Lima, Peru (2004-2011)
Research on the Experimental Housing Project PREVI
Lima’s Barriada in the early sixties
Latin-American cities were growing tremendously fast. Lima was under a steady immigration process by a population coming from the countryside lured by the potential to improve their living conditions. Upon arrival, most people solved their housing needs on their own by squatting empty land in the outskirts of the city, they settled in sophisticated patterns and progressively built their own houses. By the mid 60s, the informal housing in Lima had already outnumbered the formal.
In 1963, a new president was elected in Peru: Architect Fernando Belaunde. ‘A Latin-American architect of hope’ according to the cover of Time Magazine (Mar.12, 1965). Since the 1940s he had been a prominent figure among the local milieu, organizing the first school of architecture, the planning institute, as well as promoting modern social housing ensembles from the architectural magazine he directed. When he became president, he compulsively built several high and mid-rise social housing complexes. Confronted by the impracticality of his housing policy to cope with the speed of the barriadas, he reformulated the question: Why not make a project with the same parameters the dwellers of the barriadas were using (a house that grows progressively in a lot in a low rise-high density mode) using the state of the art technology to build them massively and economically.
United Nations Class
President Belaunde together with government officials and led by British architect Peter Land elaborated further on how to organize such project. In 1966, the idea was presented officially to the United Nations Development Program, that recognizes its prototypical condition for the potential application of the findings of the project in the rest of the Third World, so decides to sponsor the enterprise.
The Dream Team
PREVI was devised as a competition between a prominent group of selected international and Peruvian architects. As of March 1969, the competition started. Thirteen international teams (as dictated by funding) were finally selected: Candilis Josic and Woods (France), Aldo van Eyck (Netherlands), Oskar Hansen and Svein Hatløy (Poland), James Stirling (UK), metabolisits Kikutake, Maki and Kurokawa (Japan), Atelier 5 (Switzerland), Knud Svenssons (Denmark), Toivo Korhonen (Finland), Iñiguez de Onzoño and Vasquez de Castro (Spain) Herbert Ohl (Germany), Charles Correa (India), Christopher Alexander (USA) and German Samper (Colombia).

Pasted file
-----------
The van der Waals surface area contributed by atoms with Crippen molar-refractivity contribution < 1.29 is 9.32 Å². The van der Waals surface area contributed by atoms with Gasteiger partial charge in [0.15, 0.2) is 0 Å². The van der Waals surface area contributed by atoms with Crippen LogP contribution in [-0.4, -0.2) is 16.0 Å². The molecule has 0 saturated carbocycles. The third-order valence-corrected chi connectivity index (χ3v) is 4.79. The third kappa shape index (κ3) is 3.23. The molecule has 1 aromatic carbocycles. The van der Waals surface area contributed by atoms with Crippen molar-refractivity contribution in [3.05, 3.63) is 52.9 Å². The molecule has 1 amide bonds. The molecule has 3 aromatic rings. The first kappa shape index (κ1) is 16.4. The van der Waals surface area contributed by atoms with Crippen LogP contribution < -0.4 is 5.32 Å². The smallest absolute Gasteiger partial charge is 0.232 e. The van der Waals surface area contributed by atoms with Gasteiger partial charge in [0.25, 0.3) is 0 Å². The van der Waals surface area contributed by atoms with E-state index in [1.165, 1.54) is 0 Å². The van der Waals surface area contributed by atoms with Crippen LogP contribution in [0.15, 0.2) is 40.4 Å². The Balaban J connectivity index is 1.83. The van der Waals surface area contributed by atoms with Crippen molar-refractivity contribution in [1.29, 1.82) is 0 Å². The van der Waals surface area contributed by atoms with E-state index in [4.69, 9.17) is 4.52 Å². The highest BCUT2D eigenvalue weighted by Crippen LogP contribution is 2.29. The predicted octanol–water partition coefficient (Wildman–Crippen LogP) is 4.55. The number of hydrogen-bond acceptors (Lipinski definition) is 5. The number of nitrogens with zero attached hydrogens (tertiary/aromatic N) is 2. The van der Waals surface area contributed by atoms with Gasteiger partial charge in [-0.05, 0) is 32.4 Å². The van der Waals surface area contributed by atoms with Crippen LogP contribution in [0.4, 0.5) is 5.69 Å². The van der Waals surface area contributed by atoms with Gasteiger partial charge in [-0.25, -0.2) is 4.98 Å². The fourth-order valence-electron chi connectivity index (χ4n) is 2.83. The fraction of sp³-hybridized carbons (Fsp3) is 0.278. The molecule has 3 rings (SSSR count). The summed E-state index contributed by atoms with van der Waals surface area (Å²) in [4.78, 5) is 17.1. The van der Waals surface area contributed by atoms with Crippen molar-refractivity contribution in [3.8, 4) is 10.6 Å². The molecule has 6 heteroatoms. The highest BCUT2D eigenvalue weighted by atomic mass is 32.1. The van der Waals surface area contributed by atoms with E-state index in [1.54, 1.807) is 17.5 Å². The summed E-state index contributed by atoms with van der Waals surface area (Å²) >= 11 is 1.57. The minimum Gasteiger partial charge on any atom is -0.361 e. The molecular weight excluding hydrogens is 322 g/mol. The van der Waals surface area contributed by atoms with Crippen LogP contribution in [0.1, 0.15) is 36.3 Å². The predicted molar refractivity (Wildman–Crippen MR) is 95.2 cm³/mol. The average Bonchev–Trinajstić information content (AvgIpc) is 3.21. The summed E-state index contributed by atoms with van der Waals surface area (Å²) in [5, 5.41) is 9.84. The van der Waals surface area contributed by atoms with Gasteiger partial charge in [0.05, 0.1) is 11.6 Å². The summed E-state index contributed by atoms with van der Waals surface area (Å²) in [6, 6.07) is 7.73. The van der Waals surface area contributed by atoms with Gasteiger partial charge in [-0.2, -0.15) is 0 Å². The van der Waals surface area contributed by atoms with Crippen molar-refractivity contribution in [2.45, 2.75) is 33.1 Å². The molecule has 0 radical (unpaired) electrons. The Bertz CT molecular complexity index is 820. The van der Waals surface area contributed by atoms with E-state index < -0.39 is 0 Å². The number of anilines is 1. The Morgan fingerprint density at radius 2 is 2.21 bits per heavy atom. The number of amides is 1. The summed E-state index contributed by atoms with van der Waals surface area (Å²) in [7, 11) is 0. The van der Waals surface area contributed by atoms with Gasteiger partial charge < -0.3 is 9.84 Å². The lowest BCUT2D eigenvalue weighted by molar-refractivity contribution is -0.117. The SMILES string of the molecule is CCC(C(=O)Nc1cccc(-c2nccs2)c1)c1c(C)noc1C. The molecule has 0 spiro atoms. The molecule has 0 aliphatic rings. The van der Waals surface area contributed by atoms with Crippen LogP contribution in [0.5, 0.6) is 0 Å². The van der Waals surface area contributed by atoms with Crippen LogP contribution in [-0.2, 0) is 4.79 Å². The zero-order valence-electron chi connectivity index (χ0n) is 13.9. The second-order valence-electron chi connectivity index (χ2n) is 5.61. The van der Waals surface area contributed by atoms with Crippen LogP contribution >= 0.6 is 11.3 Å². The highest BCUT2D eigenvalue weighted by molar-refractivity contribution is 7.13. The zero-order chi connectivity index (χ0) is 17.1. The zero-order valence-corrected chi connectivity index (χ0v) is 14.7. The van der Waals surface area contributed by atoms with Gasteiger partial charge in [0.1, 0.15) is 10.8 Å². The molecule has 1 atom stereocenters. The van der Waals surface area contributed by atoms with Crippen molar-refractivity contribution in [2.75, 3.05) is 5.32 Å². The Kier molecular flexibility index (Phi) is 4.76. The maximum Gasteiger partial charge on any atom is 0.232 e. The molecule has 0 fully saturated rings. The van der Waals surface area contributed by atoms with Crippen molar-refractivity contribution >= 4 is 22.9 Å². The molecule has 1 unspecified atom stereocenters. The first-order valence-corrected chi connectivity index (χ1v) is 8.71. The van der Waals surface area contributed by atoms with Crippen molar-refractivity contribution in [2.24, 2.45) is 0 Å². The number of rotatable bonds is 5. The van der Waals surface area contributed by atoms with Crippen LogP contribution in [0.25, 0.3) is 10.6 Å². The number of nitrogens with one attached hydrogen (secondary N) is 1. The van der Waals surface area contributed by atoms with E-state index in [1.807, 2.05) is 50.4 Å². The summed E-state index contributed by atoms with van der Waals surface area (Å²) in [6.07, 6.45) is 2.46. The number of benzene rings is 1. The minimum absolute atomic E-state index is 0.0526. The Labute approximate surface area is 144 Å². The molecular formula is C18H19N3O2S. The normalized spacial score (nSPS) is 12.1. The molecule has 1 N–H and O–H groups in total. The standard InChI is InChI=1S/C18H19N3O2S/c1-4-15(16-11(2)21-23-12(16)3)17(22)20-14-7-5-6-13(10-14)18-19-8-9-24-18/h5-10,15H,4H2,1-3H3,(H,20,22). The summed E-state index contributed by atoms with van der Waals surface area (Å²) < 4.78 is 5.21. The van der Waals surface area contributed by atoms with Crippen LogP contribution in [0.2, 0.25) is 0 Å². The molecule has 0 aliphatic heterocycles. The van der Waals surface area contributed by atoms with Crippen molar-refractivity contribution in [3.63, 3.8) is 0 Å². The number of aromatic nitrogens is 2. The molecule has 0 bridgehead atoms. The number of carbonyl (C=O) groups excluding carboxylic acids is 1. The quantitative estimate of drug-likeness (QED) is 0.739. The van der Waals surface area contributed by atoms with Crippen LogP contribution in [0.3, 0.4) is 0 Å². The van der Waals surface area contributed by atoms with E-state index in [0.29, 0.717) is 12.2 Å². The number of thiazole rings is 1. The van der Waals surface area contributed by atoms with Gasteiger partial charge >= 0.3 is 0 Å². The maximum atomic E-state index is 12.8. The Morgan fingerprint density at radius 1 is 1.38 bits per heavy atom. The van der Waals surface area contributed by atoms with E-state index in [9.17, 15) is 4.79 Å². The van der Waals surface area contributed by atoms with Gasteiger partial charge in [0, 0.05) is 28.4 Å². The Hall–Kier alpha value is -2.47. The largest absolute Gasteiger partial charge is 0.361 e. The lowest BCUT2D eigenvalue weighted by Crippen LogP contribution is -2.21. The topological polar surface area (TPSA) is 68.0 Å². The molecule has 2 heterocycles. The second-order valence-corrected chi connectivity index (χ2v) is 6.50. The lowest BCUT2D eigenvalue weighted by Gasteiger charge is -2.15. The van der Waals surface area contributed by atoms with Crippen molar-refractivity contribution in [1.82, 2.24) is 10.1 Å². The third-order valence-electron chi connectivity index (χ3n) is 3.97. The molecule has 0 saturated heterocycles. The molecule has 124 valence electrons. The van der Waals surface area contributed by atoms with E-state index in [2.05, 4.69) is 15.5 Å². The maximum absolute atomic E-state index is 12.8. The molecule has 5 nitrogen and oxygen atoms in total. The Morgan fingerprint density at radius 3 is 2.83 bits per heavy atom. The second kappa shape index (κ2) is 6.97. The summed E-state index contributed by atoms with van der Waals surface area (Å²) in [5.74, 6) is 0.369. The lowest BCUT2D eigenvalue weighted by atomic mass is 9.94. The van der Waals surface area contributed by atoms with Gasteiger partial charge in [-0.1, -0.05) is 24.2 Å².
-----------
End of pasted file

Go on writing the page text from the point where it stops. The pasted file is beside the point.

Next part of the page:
Why choose if you can build ‘em all?
Given the experimental tone of the project and under the final consensus of the jury, it was decided to develop and build all of the 26 proposals (13 internationals and 13 Peruvians) in order to test the broadest set of concepts. Peter Land and the multidisciplinary Development Group assembled an urban layout based on the best ideas and fragments from the competition entry, which resulted in a patchwork of clusters by the different teams. From then on, a new story started in the process of bringing to reality the proposals.
PREVI part deux.
In order to build such an experiment, a research and development laboratory was set up in Lima, bringing all kind of experts into the project until 1974, when the first phase of 500 dwellings were finally built. Right then, Peruvian Military Government overthrew Belaunde and closed and dismantled PREVI’s Development Group office. It took two more years for the houses to be inhabited.
Once occupied the people started almost immediately began to dismantle, change, and expand their houses, the architects’ plans for extensions were never there. None of the people received instructions on what was the best way to expand their dwellings. Some houses proved to be simple and understood like Samper’s and Candilis-Josic-Woods, others were severely modified and are unrecognizable today, for example the metabolist (was that intentional?) or Hansen’s. The most embraced element of the experiment by the locals was the PREVI brick, still in use and exported to other countries.
Each proposal is a universe of wonders, but so too is the inventive mutation of each unit by its users. 40 years after the competition, PREVI remains as a source of knowledge that can answer many questions and hypothesis still to come. PREVI is potentially our contemporary Machu Picchu before Hiram Bingham.
RESEARCH TEAM: Supersudaca (Manuel de Rivero, Félix Madrazo & Juan Pablo Corvalán)